At what stages of biopharmaceutical production can soft sensors be used? Soft sensors receive much interest at the production stage. Monitoring target variables of interest such as quality attributes in real time — or even multiple steps ahead — is of great value to biomanufacturers, especially considering the quality by design (QbD) initiative.
But a soft sensor can be applied during any stage, including process development. For example, by using a soft sensor to estimate biomass concentration, you can induce product formation or transfect cells always at a similar cell density, which increases reproducibility of experiments. With a suitable model structure and novel fermentation techniques, you could even accelerate process development. Using a suitable structure, you can develop models for continuous processes, taking into account material balances and dilution factors.
What about downstream applications? Downstream processing consists mainly of two unit operations: chromatography and filtration. With chromatography, the timespan in which different species elute from a column is quite different from the times used in upstream processing. In an upstream process, conditions of cells remain almost constant over several hours or days. In chromatography, different species elute from a column within seconds or minutes. So if you use data-driven soft sensors based on multiple inputs as indications about the state of a process, then you need high computational power, and you have limited time for decision-making. Although off-line analysis of different species is a standard procedure, sensing those species (based on spectroscopic information fed to a soft sensor) is difficult in real time. But powerful first-principle models can be used to describe elution behavior of proteins from chromatography columns (e.g., GoSilico software). Such models can be used as soft sensors.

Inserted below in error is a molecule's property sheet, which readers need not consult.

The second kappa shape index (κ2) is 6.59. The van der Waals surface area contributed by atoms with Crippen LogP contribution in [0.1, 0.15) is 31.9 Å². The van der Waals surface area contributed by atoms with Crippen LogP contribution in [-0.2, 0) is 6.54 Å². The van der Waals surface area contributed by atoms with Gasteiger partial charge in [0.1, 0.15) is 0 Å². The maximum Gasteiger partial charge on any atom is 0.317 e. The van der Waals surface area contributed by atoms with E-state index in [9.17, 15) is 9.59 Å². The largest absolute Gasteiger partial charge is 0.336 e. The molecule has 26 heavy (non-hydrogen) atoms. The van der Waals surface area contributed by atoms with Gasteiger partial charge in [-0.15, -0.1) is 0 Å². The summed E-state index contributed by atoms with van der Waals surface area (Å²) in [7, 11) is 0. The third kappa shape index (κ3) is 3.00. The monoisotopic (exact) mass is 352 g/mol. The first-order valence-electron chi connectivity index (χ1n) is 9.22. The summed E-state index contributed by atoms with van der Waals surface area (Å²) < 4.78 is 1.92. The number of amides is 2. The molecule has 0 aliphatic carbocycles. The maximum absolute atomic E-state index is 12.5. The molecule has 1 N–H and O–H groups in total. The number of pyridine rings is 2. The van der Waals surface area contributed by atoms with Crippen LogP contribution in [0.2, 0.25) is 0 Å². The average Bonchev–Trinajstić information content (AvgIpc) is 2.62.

However, the goal of real-time release in chromatography is of interest for industries. In this approach, impurities not only are sensed, but peak cutting decisions are based on such models. For cross-flow filtration, we are working on multistep-ahead models. You can think of those as predictive models. Such approach would assume that if certain process conditions (inputs) are continued with prevailing conditions, then filtration will be over in x-minutes. With a digital twin, you can change process conditions to change the duration of a process. That is an example of a powerful soft-sensor application in a downstream operation.
|Upcoming BPI West Presentations|
|Benjamin Bayer is scheduled to highlight the use of soft sensors in bioprocessing during his presentations at the BPI West conference on 10–13 August 2020 in Santa Clara, CA. I asked him about his goals for these presentations.
“My first presentation will have three objectives. The first is to describe my team’s development of biomass soft sensors, which was based on standard process parameters and gathered by an advanced two-dimensional (2D) fluorescence probe. This part will be an overview of the entire workflow — from data gathering to application of on-line data to the algorithm itself for model training and model validation to test soft-sensor performance. The second objective is a focus on process understanding because in the end, that is what regulatory authorities demand — especially of 2D fluorescence, which is not new but has not been explored fully. Soft sensors introduce great risk for confusing correlation of parameters with causation. Of course, no one wants that. Soft sensors should be reliable and robust when applied to new data. So the need to understand a process and the underlying data will be a critical part of that first presentation. I will conclude with a look at how we can bridge the gap from current uses of soft sensors to advanced — or even predictive — process control.